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Man pleads guilty in terrorism plot
SEATTLE | One of two men authorities say were inspired by the 2009 mass killing at a Texas military base pleaded guilty Thursday to planning an attack on a Seattle military-recruiting station with machine guns and grenades.
Walli Mujahidh faces up to 32 years in prison for the plea to federal charges of conspiracy to kill officers of the United States, conspiracy to use weapons of mass destruction and unlawful possession of a firearm.
His attorney, Michele Shaw, said Mujahidh, 32, has a long history of "chronic, relentless" mental illness, including 12 stays at psychiatric hospitals. He has been diagnosed with schizo-affective disorder with bipolar tendencies.
The Los Angeles man was arrested in June along with Khalid Abdul-Latif of Seattle in an FBI sting. Federal prosecutors say the men were taken into custody when they arrived at a warehouse garage to pick up machine guns to use in the attack. The purported target, the Military Entrance Processing Station on East Marginal Way in Seattle, was a recruiting station for all military branches.
Report: Reuse of closed auto plants on rise
DETROIT | About half of all U.S. automotive plants that have closed since 1979 are being reused, and much of that activity has come during the recent hard times for the industry and real estate market, according to a report released Thursday.
The Ann Arbor, Mich.-based nonprofit Center for Automotive Research's report found that of the 267 assembly and parts plants closed during that period, 128 have found or are finding new life. Forty percent of the sites surveyed were bought for a new use between 2008 and 2010, during which the companies now known as General Motors Co. and Chrysler Group LLC went through restructuring and bankruptcy reorganization.
The period of rejuvenation also came during the end of a decade in which more than 42 percent of the plants closed. The report noted that few sites found a new owner or use before 2000.
Small towns fear losing holiday postmarks
BETHLEHEM | Tiny post offices that come to life each year as people seek special holiday postmarks could soon find the tradition a ghost of Christmas past if the U.S. Postal Service proceeds with plans to close thousands of facilities.
More than half a dozen post offices in places like Bethlehem, Ind., and Snow, Okla., are on a list of about 3,700 post offices targeted for closure as the Postal Service seeks ways to save money.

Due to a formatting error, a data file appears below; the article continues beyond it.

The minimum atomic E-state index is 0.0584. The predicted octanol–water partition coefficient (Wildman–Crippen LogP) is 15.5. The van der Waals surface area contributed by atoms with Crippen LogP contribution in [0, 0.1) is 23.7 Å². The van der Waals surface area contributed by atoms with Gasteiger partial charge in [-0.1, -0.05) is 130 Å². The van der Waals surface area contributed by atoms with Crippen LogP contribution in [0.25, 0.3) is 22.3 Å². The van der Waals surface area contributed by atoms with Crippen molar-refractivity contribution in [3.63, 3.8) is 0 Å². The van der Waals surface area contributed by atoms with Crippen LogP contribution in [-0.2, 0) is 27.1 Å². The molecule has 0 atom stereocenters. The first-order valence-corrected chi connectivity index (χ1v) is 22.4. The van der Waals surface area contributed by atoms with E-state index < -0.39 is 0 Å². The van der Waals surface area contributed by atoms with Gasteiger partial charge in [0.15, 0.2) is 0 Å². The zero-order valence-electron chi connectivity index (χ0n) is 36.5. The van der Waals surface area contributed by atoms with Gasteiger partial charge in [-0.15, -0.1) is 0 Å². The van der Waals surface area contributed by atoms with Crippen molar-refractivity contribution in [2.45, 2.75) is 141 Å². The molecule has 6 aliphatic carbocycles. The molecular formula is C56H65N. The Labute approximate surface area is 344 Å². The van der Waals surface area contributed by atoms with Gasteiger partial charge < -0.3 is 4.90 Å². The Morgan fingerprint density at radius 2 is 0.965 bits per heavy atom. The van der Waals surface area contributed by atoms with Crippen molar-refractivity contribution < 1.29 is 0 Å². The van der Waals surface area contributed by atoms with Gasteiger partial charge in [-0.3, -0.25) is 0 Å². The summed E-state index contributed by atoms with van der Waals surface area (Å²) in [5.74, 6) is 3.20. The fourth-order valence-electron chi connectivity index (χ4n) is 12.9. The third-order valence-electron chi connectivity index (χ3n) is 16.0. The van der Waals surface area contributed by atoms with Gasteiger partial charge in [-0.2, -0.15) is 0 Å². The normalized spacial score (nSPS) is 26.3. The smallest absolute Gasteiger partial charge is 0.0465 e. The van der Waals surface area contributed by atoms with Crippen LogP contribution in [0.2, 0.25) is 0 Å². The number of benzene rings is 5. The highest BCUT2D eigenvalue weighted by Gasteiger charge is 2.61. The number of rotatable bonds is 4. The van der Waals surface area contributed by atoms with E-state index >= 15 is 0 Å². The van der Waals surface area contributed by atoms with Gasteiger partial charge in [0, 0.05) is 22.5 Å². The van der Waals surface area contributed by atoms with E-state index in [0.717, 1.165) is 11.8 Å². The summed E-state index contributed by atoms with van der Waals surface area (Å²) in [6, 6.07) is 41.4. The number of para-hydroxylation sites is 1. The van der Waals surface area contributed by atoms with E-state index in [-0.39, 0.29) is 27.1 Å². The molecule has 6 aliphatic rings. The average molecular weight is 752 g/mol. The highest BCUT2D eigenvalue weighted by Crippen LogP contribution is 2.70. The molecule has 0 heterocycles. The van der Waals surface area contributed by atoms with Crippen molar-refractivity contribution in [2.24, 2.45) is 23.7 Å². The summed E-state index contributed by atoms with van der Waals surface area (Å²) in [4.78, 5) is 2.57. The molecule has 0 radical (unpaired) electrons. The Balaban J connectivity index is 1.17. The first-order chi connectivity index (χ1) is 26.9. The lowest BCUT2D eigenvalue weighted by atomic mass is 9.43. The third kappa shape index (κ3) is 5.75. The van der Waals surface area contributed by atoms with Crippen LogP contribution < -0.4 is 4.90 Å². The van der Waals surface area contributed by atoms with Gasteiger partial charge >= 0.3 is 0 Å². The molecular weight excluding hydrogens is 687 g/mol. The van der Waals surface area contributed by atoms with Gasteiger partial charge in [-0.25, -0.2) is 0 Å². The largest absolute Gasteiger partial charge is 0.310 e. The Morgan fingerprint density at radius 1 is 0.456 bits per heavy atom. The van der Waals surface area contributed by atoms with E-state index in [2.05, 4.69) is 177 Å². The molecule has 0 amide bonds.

Mike King of Scottsburg, Ind., says his family would be crestfallen if a 20-year tradition of Bethlehem's special stamp featuring the three wise men following the star of Bethlehem ends.
Even if the closings happen, holiday mailers can still get special postmarks from places like North Pole, N.Y., and Santa Claus, Ind.
Rabbi to become Army chaplain
WEST PALM BEACH | An Orthodox Jewish rabbi who was barred from serving as an Army chaplain because he refused to shave the beard required by his faith has won his legal fight against the military and will be sworn in Friday.
Rabbi Menachem Stern of Brooklyn will be officially admitted to the chaplaincy in a ceremony at the Shul Jewish Community Center in Surfside, Fla. Mr. Stern is a member of the Chabad Lubavitch movement of Judaism, whose rabbis are prohibited from shaving their beards.
"I felt this was my calling," Mr. Stern said of the chaplaincy.
The rabbi saw an advertisement in late 2008 for military chaplains and attended a recruiter's presentation. After consulting with his wife, he decided to apply in January 2009, making clear in his application he intended to keep his beard.
Some Orthodox Jews don't shave, believing a passage in Leviticus - "Do not clip your hair at the temples, nor trim the edges of your beard" - specifically outlaws it.
Diamond dropped into Salvation Army kettle
SHAWNEE | The Salvation Army is trying to put a price on an unusual item dropped into one of its red kettles; namely, a diamond.
Salvation Army business manager Richard Natividad told KCTV that the diamond turned up amid the cash donated outside a Wal-Mart in the Kansas City suburb of Shawnee.
Mr. Natividad says he and other workers were counting the cash when they came across a balled-up piece of paper. He almost threw it out, thinking it was trash, but opened the paper to discover the diamond inside.
Mr. Natividad estimates the diamond is nearly a carat, but he'd like to get it appraised. He says one appraiser wanted $75 for the service. The Salvation Army hopes that someone will offer to appraise it for free.
Signed Edison photo sells for $31,554
CONCORD | A 1911 photograph of Thomas Edison holding an alkaline battery with his penned declaration about the invention's importance in transportation has sold for more than $31,000, thought to be a record for a signed Edison photo.
RR Auction of Amherst, N.H., said the photograph was sold Wednesday night in an online auction for $31,554. Its estimated value was $5,000.
"I believe time will prove that the Alkaline Storage battery will produce important changes in our present transportation systems," Edison wrote underneath the photo.
Bobby Livingston, the company's vice president of sales and marketing, said the signature, the statement's content and the photo's excellent condition accounted for the high bid.
The photo was the property of Walter Holland, who worked with Edison on the battery and published his lab reports on the project. Holland was appointed chief electrical engineer of the Edison Storage Battery Co. in West Orange, N.J., in January 1911. The photo is dated May 4 of that year.
Why such hatred toward America's freedom of religion?
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